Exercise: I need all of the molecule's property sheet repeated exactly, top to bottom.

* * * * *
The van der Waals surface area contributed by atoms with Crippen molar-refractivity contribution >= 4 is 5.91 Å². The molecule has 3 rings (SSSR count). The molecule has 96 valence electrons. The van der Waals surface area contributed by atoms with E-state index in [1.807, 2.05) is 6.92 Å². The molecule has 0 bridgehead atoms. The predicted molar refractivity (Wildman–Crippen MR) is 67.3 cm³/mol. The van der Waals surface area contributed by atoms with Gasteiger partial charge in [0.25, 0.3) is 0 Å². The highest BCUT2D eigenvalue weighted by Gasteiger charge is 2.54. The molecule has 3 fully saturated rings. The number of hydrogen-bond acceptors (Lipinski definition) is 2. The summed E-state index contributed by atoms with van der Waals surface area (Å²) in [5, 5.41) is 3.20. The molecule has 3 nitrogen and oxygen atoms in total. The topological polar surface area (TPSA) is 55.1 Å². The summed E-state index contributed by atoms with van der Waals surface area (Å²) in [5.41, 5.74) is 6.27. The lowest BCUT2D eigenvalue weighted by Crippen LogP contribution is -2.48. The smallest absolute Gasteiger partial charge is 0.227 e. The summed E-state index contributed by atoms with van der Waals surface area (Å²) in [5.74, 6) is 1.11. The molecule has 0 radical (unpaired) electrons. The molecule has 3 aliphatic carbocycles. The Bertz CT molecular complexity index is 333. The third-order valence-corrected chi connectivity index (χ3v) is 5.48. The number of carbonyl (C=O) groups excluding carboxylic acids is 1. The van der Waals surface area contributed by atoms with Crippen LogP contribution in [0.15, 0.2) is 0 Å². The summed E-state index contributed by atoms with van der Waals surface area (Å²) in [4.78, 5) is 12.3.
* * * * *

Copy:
The van der Waals surface area contributed by atoms with Crippen molar-refractivity contribution >= 4 is 5.91 Å². The molecule has 3 rings (SSSR count). The molecule has 96 valence electrons. The van der Waals surface area contributed by atoms with E-state index in [1.807, 2.05) is 6.92 Å². The molecule has 0 bridgehead atoms. The predicted molar refractivity (Wildman–Crippen MR) is 67.3 cm³/mol. The van der Waals surface area contributed by atoms with Gasteiger partial charge in [0.25, 0.3) is 0 Å². The highest BCUT2D eigenvalue weighted by Gasteiger charge is 2.54. The molecule has 3 fully saturated rings. The number of hydrogen-bond acceptors (Lipinski definition) is 2. The summed E-state index contributed by atoms with van der Waals surface area (Å²) in [5, 5.41) is 3.20. The molecule has 3 nitrogen and oxygen atoms in total. The topological polar surface area (TPSA) is 55.1 Å². The summed E-state index contributed by atoms with van der Waals surface area (Å²) in [5.41, 5.74) is 6.27. The lowest BCUT2D eigenvalue weighted by Crippen LogP contribution is -2.48. The smallest absolute Gasteiger partial charge is 0.227 e. The summed E-state index contributed by atoms with van der Waals surface area (Å²) in [5.74, 6) is 1.11. The molecule has 0 radical (unpaired) electrons. The molecule has 3 aliphatic carbocycles. The Bertz CT molecular complexity index is 333. The third-order valence-corrected chi connectivity index (χ3v) is 5.48. The number of carbonyl (C=O) groups excluding carboxylic acids is 1. The van der Waals surface area contributed by atoms with Crippen LogP contribution in [0.15, 0.2) is 0 Å². The summed E-state index contributed by atoms with van der Waals surface area (Å²) in [4.78, 5) is 12.3.